Ultrasonic methods of human body internal structures imaging are being continuously enhanced. New algorithms are created to improve certain output parameters. A synthetic aperture method (SA) is an example which allows to display images at higher frame-rate than in case of conventional beam-forming method. Higher computational complexity is a limitation of SA method and it can prevent from obtaining a desired reconstruction time. This problem can be solved by neglecting a part of data. Obviously it implies a decrease of imaging quality, however a proper data reduction technique would minimize the image degradation. A proposed way of data reduction can be used with synthetic transmit aperture method (STA) and it bases on an assumption that a signal obtained from any pair of transducers is the same, no matter which transducer transmits and which receives. According to this postulate, nearly a half of the data can be ignored without image quality decrease. The presented results of simulations and measurements with use of wire and tissue phantom prove that the proposed data reduction technique reduces the amount of data to be processed by half, while maintaining resolution and allowing only a small decrease of SNR and contrast of resulting images.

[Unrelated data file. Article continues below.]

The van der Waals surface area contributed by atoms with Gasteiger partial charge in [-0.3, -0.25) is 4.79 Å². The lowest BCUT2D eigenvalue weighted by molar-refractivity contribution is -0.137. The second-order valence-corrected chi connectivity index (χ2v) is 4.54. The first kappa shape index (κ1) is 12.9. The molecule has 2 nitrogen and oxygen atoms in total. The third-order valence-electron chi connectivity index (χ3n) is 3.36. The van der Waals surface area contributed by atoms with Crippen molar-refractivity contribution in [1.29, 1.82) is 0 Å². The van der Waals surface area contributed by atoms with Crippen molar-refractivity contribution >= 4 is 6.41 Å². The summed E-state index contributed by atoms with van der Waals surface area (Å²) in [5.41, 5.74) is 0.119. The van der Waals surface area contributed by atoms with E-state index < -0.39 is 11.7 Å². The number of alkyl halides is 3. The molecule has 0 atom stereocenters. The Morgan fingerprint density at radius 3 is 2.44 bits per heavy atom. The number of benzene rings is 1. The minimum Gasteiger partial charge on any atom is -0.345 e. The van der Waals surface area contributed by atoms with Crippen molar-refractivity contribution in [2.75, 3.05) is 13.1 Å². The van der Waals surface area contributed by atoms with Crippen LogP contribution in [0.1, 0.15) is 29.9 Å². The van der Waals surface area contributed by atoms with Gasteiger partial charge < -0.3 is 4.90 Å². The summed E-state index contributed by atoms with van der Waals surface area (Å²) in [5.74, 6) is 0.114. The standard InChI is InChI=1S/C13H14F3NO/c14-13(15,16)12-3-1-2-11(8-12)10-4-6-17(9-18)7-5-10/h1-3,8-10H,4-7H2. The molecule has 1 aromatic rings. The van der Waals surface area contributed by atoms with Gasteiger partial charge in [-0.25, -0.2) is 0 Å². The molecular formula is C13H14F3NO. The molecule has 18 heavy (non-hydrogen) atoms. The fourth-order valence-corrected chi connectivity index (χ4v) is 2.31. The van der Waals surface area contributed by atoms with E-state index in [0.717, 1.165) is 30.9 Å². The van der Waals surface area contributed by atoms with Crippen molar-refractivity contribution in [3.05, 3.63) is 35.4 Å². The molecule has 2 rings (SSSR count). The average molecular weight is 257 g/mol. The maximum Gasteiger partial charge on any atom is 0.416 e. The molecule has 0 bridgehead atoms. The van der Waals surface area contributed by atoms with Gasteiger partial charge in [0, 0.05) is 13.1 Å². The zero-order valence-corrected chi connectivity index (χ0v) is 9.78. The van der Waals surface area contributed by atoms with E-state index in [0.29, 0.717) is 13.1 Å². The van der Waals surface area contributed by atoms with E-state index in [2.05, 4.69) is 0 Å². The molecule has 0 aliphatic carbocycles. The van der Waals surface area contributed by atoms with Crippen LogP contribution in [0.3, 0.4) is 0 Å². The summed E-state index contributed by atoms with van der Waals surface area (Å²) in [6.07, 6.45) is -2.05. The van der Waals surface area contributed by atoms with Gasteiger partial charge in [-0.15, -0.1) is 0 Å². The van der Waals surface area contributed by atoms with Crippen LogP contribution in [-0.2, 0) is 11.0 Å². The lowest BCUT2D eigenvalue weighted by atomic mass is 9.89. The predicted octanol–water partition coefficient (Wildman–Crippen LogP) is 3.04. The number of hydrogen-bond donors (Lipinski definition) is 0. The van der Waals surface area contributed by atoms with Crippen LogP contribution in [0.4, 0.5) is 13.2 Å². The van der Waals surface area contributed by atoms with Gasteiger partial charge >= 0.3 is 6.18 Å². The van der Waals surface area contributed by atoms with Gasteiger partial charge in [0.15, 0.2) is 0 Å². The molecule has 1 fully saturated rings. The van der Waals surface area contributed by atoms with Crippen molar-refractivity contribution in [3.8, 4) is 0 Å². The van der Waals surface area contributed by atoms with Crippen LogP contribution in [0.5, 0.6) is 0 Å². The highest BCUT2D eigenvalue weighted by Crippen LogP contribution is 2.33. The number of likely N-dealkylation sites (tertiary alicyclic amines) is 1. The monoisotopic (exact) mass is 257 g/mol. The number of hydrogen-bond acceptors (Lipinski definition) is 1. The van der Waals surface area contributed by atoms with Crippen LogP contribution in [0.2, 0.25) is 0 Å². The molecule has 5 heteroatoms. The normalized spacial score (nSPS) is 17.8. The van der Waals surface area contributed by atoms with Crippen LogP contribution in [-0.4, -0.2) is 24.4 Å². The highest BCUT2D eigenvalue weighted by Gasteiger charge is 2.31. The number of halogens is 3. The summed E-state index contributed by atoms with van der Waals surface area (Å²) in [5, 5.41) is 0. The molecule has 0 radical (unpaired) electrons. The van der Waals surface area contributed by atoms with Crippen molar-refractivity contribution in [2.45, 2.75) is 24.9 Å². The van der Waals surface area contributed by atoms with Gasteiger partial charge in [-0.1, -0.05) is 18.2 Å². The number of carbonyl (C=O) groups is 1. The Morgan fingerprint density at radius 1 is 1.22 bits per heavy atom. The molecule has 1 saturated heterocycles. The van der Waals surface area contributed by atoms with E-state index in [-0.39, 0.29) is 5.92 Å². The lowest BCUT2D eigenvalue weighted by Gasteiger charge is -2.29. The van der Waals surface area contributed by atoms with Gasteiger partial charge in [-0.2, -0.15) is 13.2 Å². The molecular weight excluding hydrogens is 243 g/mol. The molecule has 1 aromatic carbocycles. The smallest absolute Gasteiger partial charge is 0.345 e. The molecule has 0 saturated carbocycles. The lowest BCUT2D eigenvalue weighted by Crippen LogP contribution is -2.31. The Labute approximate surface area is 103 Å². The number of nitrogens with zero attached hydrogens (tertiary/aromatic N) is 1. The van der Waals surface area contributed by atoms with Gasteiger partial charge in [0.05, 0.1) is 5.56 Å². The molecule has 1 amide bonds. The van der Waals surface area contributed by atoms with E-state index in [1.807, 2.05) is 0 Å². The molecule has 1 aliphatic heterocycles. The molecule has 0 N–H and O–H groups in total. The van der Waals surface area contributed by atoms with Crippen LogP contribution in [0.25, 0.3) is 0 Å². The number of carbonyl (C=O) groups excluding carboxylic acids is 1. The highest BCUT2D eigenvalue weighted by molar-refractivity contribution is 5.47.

Commercially available cardiac scanners use 64–128 elements phased-array (PA) probes and classical delay-and-sum beamforming to reconstruct a sector B-mode image. For portable and hand-held scanners, which are the fastest growing market, channel count reduction can greatly decrease the total power and cost of devices. The introduction of ultra-fast imaging methods based on plane waves and diverging waves provides new insight into heart’s moving structures and enables the implementation of new myocardial assessment and advanced flow estimation methods, thanks to much higher frame rates. The goal of this study was to show the feasibility of reducing the channel count in the diverging wave synthetic aperture image reconstruction method for phased-arrays. The application of ultra-fast 32-channel subaperture imaging combined with spatial compounding allowed the frame rate of approximately 400 fps for 120 mm visualization to be achieved with image quality obtained on par with the classical 64-channel beamformer. Specifically, it was shown that the proposed method resulted in image quality metrics (lateral resolution, contrast and contrast-to-noise ratio), for a visualization depth not exceeding 50 mm, that were comparable with the classical PA beamforming. For larger visualization depths (80–100 mm) a slight degradation of the above parameters was observed. In conclusion, diverging wave phased-array imaging with reduced number of channels is a promising technology for low-cost, energy efficient hand-held cardiac scanners.